Orange Stripe Prawn Goby



The Orange Stripe Prawn Goby, sometimes referred to by the name Randall's Shrimp Goby, was first discovered in the Western Pacific in 1978 by Hoese and Steene. Their body is white, with orange stripes. There is an orange stripe around the eyes and across its entire head. Males can be distinguished by the dorsal fin, which resembles a fan, which has a striking eyespot. It needs an aquarium that is 10 gallons or more. It is a calm fish, however it can be a bit agitated with its companions when they are kept together or the tank isn't big enough. When it is first introduced to an aquarium, it will not eat for a while and then will acclimatize and begin to eat. It's not aggressive toward other shrimp gobies and could be able to share its burrow species. It is feasible for the Orange Stripe Prawn Goby to reproduce successfully in an aquarium. They can also develop an symbiotic partnership with any other pistol shrimp. The diet should comprise of mysis shrimp of various varieties and vitamin enriched brine shrimp and table shrimp chopped. It should be fed at least two times every day. Approximate Purchase Size: Small: 1" to 2"; Medium: 2" or Larger.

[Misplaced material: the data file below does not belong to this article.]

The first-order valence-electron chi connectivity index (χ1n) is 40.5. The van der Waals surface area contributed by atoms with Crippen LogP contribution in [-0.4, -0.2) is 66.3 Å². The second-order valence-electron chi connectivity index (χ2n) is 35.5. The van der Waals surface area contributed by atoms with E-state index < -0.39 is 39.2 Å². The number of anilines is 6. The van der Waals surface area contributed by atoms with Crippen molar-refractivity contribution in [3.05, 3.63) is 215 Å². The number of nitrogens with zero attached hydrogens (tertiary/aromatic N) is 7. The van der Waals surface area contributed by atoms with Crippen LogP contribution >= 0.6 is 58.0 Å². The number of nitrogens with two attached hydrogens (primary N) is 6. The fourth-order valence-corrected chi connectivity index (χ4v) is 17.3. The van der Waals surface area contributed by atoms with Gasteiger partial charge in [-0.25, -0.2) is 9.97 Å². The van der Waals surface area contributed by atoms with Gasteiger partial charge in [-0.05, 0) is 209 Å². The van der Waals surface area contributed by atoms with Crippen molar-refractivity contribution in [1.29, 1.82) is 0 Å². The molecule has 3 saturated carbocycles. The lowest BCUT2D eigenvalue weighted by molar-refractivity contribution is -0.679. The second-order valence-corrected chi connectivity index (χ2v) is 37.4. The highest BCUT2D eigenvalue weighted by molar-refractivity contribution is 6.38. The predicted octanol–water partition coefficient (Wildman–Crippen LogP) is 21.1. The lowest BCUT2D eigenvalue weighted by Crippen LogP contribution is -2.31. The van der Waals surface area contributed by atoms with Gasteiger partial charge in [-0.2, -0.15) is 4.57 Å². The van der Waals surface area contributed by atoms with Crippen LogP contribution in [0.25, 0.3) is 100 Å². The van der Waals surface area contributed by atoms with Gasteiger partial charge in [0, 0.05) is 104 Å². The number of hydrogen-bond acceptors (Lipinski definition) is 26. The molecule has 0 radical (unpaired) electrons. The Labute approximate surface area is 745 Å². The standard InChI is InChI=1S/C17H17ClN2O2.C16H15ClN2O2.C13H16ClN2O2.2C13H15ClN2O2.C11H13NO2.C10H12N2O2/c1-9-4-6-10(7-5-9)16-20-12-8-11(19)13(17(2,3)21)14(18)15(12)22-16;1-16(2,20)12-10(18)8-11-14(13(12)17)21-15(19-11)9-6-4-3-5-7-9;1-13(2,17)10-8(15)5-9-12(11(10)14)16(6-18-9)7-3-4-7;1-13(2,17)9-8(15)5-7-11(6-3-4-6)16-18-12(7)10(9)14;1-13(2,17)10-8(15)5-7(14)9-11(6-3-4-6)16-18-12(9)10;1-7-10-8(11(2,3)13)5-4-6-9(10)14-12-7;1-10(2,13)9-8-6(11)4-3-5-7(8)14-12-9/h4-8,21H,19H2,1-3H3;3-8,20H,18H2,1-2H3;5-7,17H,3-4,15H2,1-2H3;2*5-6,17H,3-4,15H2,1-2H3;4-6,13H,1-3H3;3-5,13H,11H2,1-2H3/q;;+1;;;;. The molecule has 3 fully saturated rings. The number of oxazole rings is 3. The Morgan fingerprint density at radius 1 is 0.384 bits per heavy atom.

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General info about Orange Stripe Prawn Goby Its body is white, with orange spots that are outlined in brown. It is able to establish symbiotic alliances with nearly blind Alpheid shrimp. It is able to keep an eye as the shrimp digs a burrow to allow them to share. It's ideal for aquariums that have plenty of hiding spots and plenty of swimming space. The aquarium must have a secure lid to stop it from jumping out. This Orange Spotted Goby adapts well to reef aquariums. However, it could pose a danger to tiny, delicate decorative shrimp. It favors the bed of fine sand as well as loose coral rubbles to sift through. It is possible for Orange Spotted Goby to spawn successfully in aquariums.
Large, Medium, Small
6 lbs


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